Welcome to Instagram! Step right up and take a selfie! Tucked right inside the front door of Instagram’s new office building on Facebook’s Menlo Park campus is an on-brand, magenta-shaded installation where visitors can snap a photo of their beautiful mugs – make sure to get the Instagram logo in the background! – and post them on Instagram, naturally, for a meta social media moment.
The entire three-story building is a real life interpretation of the app. It has everything from wall-sized picture frames displaying Instagram images from around the world to its own Blue Bottle Coffee outpost to an offering of free candy-colored toothbrushes in the bathroom. (Hey, it’s nice to have options.) If Instagram is a platform for sharing fairy tales, then this physical manifestation of that digital world seems to check many of the boxes for a nice, happy existence.
Over the last two years, Instagram has grown from 400 million users to some 700 million today. It might be the hottest brand on the planet (even if your mom is now on it or your feed is filled with baby pics), a platform that is becoming the world’s greatest collection of images, available to view for free at the tap of a button.
As Instagram has grown its user base, the company has also increased its number of staff designers tenfold, jumping from seven to 70 since Ian Spalter, the new head of design, took over the job in 2015. Spalter arrived from YouTube, and before that Foursquare, with the objective of developing a suite of tools for users so Instagram could continue to evolve from its photo booth roots to a visual hub for all kinds of shared experiences.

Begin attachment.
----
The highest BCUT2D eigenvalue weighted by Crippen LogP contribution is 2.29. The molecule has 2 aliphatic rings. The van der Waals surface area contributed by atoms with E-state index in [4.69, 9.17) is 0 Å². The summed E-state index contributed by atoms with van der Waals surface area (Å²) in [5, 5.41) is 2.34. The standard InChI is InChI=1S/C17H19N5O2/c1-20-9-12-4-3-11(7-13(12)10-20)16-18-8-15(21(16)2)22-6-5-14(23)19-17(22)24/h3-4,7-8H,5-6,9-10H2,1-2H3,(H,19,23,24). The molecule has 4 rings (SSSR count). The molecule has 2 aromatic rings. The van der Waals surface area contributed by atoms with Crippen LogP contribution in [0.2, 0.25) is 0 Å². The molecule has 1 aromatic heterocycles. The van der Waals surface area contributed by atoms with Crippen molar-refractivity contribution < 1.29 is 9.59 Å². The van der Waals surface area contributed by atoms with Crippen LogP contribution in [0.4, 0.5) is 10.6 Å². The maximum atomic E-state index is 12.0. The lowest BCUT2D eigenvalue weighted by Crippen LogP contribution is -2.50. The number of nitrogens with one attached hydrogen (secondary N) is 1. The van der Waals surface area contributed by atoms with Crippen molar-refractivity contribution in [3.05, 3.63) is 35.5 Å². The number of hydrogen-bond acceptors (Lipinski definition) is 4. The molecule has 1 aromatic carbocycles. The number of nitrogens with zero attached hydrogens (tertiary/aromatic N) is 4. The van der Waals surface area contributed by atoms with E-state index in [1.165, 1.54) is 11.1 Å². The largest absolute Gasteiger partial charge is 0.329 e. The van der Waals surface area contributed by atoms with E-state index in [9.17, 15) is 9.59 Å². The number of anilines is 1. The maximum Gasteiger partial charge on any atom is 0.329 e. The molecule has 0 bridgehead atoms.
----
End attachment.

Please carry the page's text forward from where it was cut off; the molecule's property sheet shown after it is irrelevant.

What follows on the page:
Ninety Nine U sat down with Spalter at Instagram’s new office to discuss his strategy behind building out the design team, the importance of a logo when customer-brand interactions are starting to take place beyond a screen, and how he nurtures his own creativity, for a special interaction-design version of our magazine powered by our friends at Adobe XD.
What impact has the user growth over the last two years had on the design team?
I inherited a small team of talented people, so my job was to not screw that up. When you have a really small team, folks can work on lots of things. And as you get bigger, you have to create areas of focus but you still want to enable people to solve different parts of the problem spaces. You have to define those problem spaces fairly broadly. An example would be growth. We have a team that is just focused on growth, but within that you’ve got everything from helping users get in the door, registration, helping users get set up and orientated with what Instagram is, and then if people fall off Instagram, actually helping them come back in. Then we have a team that is focused on giving you the tools for expression: posting to your feed, Stories, or using direct messaging. Then we have a team that’s thinking about connecting you with interests and passions and surfacing that stuff. How you do find new, great stuff on Instagram? These are fairly broad problem spaces that you can build entire teams around to obsess about outside of any one feature, because we want people thinking about the features we haven’t developed yet.